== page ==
Efaw's release has Leffler livid

NORWALK Russ Leffler did not want to see Paul Efaw in civilian clothes until 2015. Failing that, the H
Cory Frolik
May 24, 2010



Russ Leffler did not want to see Paul Efaw in civilian clothes until 2015.

Failing that, the Huron County prosecutor would have liked to see Efaw remain in a prison jumpsuit at least through the end of the decade.

But after only three years behind bars, Efaw is set to become a free man. According to Ohio Department of Rehabilitation and Correction, Efaw is slated to be released today from Hocking Correctional Facility in Nelsonville.

Leffler said Efaw's release this week is a sad reminder that the sentence he was given was insufficient.

"My idea is that by killing a child, he should have been in prison the full 10 years, but the judge didn't see it that way," Leffler said. "He could have gotten 10, but he got three. I don't think most of the community thought much of the sentence, and I didn't think much of it, either."

Efaw, 62, was sentenced for voluntary manslaughter after he stabbed his 11-year-old foster daughter to death at his Monroeville-area home.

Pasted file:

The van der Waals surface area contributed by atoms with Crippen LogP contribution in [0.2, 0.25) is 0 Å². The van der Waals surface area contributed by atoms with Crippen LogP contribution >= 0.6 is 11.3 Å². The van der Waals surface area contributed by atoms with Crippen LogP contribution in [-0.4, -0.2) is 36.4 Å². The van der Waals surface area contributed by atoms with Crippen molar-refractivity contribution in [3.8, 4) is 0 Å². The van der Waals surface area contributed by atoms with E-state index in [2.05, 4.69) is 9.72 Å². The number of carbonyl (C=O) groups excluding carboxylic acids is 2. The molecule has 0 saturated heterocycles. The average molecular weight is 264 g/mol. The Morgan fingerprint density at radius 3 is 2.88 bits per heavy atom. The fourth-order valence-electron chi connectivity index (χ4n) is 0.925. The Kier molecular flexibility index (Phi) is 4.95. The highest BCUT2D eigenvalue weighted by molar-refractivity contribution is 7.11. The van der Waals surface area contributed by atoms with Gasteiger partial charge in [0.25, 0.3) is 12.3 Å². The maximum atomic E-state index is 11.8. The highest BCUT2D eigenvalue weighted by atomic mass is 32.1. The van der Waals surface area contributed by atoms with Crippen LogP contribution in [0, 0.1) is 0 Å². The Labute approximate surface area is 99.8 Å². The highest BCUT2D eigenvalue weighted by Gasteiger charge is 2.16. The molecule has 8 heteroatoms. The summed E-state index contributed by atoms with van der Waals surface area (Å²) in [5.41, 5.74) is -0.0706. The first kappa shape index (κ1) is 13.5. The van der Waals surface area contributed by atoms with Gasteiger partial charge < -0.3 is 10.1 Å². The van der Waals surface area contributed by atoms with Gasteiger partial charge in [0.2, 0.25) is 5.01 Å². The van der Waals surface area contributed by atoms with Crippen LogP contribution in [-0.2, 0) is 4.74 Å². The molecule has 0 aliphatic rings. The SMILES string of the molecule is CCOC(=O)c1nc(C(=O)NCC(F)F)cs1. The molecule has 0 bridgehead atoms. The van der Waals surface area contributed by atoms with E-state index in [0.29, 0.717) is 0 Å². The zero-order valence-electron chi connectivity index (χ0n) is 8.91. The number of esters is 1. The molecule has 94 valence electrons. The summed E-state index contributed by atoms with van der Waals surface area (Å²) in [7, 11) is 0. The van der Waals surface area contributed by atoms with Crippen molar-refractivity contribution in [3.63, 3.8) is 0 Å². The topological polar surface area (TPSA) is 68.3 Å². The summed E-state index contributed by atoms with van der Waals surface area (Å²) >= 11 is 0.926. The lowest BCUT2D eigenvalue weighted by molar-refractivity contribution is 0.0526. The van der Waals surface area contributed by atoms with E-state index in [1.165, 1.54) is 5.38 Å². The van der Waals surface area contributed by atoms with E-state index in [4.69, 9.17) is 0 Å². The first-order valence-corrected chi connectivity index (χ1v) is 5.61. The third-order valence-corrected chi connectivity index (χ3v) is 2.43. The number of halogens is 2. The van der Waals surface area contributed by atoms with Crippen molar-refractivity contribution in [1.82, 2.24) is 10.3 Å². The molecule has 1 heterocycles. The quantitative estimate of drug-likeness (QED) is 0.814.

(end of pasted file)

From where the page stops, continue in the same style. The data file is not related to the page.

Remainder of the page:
A Huron County jury found Efaw guilty of the first-degree felony charge on Sept. 9, 2005, and on Oct. 18, 2005, Judge Earl McGimpsey handed down the minimum sentence -- three years.

Connre Dixon, 11, bled to death Oct. 18, 2004, after Efaw thrust a knife into her chest several times. Connre cut Efaw first, and Efaw's defense was that he killed her accidentally while struggling to defend himself.

But Leffler maintains that Efaw's actions were brutally violent.

"We had excellent testimony from the coroner that showed he had pulled the knife in and out of her chest four times -- not all of the way out of the chest, but he had changed the direction of it inside the chest. He pulled it to change the path, but never fully removed it," Leffler said.

McGimpsey defended his decision in 2005 by saying first-time offenders were granted leniency. McGimpsey could not be reached for comment on Tuesday.